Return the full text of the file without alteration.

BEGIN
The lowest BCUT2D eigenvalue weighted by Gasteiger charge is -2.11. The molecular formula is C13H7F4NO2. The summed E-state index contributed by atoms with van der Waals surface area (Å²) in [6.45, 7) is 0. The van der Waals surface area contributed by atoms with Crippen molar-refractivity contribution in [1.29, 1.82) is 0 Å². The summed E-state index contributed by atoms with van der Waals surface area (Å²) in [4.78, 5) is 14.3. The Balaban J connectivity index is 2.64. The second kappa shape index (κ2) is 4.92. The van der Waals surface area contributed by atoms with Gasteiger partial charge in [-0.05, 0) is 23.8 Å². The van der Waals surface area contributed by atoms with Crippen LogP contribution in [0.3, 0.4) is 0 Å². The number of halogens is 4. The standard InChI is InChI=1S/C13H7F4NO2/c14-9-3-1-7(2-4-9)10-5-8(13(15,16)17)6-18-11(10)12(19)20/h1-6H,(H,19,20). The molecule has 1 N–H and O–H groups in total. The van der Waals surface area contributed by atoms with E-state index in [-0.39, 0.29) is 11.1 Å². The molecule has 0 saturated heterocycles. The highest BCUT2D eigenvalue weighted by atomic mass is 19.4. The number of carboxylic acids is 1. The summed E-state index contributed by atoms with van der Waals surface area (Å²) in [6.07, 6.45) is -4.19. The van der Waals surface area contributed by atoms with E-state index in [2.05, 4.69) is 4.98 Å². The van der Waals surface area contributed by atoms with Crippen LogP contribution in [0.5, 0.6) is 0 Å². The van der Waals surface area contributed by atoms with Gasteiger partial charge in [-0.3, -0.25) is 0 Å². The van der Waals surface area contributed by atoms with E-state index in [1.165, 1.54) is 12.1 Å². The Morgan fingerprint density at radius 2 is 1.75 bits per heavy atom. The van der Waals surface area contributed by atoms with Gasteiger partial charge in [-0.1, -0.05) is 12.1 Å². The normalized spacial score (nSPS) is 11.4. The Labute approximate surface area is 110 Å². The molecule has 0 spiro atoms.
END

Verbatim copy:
The lowest BCUT2D eigenvalue weighted by Gasteiger charge is -2.11. The molecular formula is C13H7F4NO2. The summed E-state index contributed by atoms with van der Waals surface area (Å²) in [6.45, 7) is 0. The van der Waals surface area contributed by atoms with Crippen molar-refractivity contribution in [1.29, 1.82) is 0 Å². The summed E-state index contributed by atoms with van der Waals surface area (Å²) in [4.78, 5) is 14.3. The Balaban J connectivity index is 2.64. The second kappa shape index (κ2) is 4.92. The van der Waals surface area contributed by atoms with Gasteiger partial charge in [-0.05, 0) is 23.8 Å². The van der Waals surface area contributed by atoms with Crippen LogP contribution in [0.3, 0.4) is 0 Å². The number of halogens is 4. The standard InChI is InChI=1S/C13H7F4NO2/c14-9-3-1-7(2-4-9)10-5-8(13(15,16)17)6-18-11(10)12(19)20/h1-6H,(H,19,20). The molecule has 1 N–H and O–H groups in total. The van der Waals surface area contributed by atoms with E-state index in [-0.39, 0.29) is 11.1 Å². The molecule has 0 saturated heterocycles. The highest BCUT2D eigenvalue weighted by atomic mass is 19.4. The number of carboxylic acids is 1. The summed E-state index contributed by atoms with van der Waals surface area (Å²) in [6.07, 6.45) is -4.19. The van der Waals surface area contributed by atoms with E-state index in [2.05, 4.69) is 4.98 Å². The van der Waals surface area contributed by atoms with Crippen LogP contribution in [0.5, 0.6) is 0 Å². The van der Waals surface area contributed by atoms with Gasteiger partial charge in [-0.3, -0.25) is 0 Å². The van der Waals surface area contributed by atoms with E-state index in [1.165, 1.54) is 12.1 Å². The Morgan fingerprint density at radius 2 is 1.75 bits per heavy atom. The van der Waals surface area contributed by atoms with Gasteiger partial charge in [-0.1, -0.05) is 12.1 Å². The normalized spacial score (nSPS) is 11.4. The Labute approximate surface area is 110 Å². The molecule has 0 spiro atoms.